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Roy and Frank are small-time con-artists about to take on a big-time job that involves the participation of grift veteran Roy's newfound fourteen year-old daughter Angela. With Roy being an obsessive-compulsive agoraphobic it is imperative that he continue taking his 'pills' so as to keep his anxiety attacks under control, particularly with his reckless new daughter strewing evidence of her presence all over Roy's life. As Roy and Angela develop a long-lost bond, he introduces her to the art of con, setting himself up for the biggest con yet.

The cast includes: Nicholas Cage, Alison Lohman, Sam Rockwell, Bruce Altman, Jenny O'Hara, Bruce McGill, Beth Grant, Sheila Kelley, and Steve Eastin.

Directed by: Ridley Scott.











Genre: Comedy, Drama, Crime, Thriller.

Rated: PG13 for violence, some sexual content and language, and thematic elements.






“Matchstick Men” is a poignantly brilliant film that combines the best of artistic cinematography, a solid cast, and a witty script to develop a touchingly comedic take on what would normally be an action-packed movie about getting conned and doing the conning. Instead, Ridley Scott brings us a story within a story turns the ordinary into extraordinary.

Cinematographically the film combines a slew of artistic shots much like those in “The Matrix”, a sudden freeze frame that pans rapidly in a 360 degrees (or so) motion. There are also quite a few nice tricks that involve Technicolor shots, close-ups, and shots that speed up the playback, etc. which all work to develop layers of the character Roy; a con artist loaded with ticks and anxiety which stem from a severe case of OCD (obsessive compulsive disorder) that seems the likely development after his pregnant wife left him for another man.

The plot is also quite remarkable. On the surface level there exists the typical story of the con man getting conned. What makes Matchstick Men different is that there is a whole sub-plot that interweaves itself into the main story, which is far more personal and intimate. The film begins by disclosing the true dirty deeds of protagonist Roy and his con-artist partner Frank who spend their business hours duping poor suckers into buying over-priced gizmos in exchange for the ‘prize of the lifetime’. After the fool’s been swindled, Roy and Frank make a guest appearance to the house in the guise of “Fraud Agents” and deliver the bad news that they have officially been conned and there is nothing they can do about it. But Roy and Frank’s business can’t hold up unless Roy remembers to take his “pills” every day, which, after he spills them down the drain in one of his OCD fits, presents the two with a very sticky situation.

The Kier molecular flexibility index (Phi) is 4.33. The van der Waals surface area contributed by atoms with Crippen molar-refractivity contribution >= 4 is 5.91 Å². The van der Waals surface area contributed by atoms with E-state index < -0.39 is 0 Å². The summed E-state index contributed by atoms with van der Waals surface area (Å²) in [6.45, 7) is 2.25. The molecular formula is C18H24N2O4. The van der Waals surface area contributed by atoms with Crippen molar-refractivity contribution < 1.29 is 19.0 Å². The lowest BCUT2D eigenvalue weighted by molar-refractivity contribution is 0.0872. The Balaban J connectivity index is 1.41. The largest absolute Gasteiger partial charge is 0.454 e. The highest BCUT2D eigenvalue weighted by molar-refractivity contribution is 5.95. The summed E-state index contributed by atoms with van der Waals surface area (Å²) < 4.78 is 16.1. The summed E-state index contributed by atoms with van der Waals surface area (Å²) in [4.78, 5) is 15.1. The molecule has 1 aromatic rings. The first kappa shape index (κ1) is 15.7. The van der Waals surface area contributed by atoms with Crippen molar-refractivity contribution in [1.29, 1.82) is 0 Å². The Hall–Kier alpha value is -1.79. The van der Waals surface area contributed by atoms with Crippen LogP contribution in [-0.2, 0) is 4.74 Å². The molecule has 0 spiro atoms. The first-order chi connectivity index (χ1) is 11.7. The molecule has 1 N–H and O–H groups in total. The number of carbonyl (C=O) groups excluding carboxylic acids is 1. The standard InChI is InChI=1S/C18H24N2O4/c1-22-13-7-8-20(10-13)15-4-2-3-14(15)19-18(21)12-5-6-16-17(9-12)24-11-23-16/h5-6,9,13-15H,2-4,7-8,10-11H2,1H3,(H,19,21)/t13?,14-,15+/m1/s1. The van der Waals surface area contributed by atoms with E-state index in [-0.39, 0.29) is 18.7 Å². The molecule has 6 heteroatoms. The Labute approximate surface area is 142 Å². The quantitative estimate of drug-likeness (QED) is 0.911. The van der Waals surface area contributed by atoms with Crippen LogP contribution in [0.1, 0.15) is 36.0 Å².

Enter the subplot:

As Roy sinks further into his bout of anxiety-ridden depression his protégé Frank decides to set him up with a shrink that can prescribe him medicine; since Roy’s original shrink has hit the high road and is nowhere to be found. After a few visits with Dr. Klein Roy discovers he has a daughter, Angela, who was the alleged bun in the oven at the time his wife left him. After Dr. Klein arranges a place for Roy and his daughter to reunite, Matchstick Men switches directions as the film focuses on Roy developing a relationship with his fourteen year old daughter Angela, who is of course getting in the way of his ‘antique business’.

With a witty set of twists and turns, and an equally sharp script the film grabs at the audience and keeps them watching from start to finish. Maybe it’s the dialogue, maybe it’s the fact that the film has an independent feel, or the way the Nicholas Cage absolutely nails his role with a precision that its hard to believe he isn’t a tick-ridden OCD in real life, but Matchstick Men is as wholesome as it is devilishly entertaining. With an ending that echoes the predicted surprise of M. Night Shamylan, Ridley Scott delivers with a flair that puts Matchstick Men on the maps. So what happens? You’re just going to have to see for yourself.

Main Characters:

Roy Waller, played by Nicolas Cage, is the obsessive-compulsive agoraphobic pill-popping con man turned dad.

Frank Mercer, played by Sam Rockwell, is the wily protégé sidekick of Roy Waller.

Angela, played by Alison Lohman, is the 14-year old tempestuously adorable girl with a knack for the art of con.

Dr. Klein, played by Bruce Altman, is the slightly unconventional psychiatrist who ‘aids’ Waller in overcoming his personal and professional anxieties.

Kathy, played by Sheila Kelley, is the intriguingly shy cashier at Waller’s local grocery store.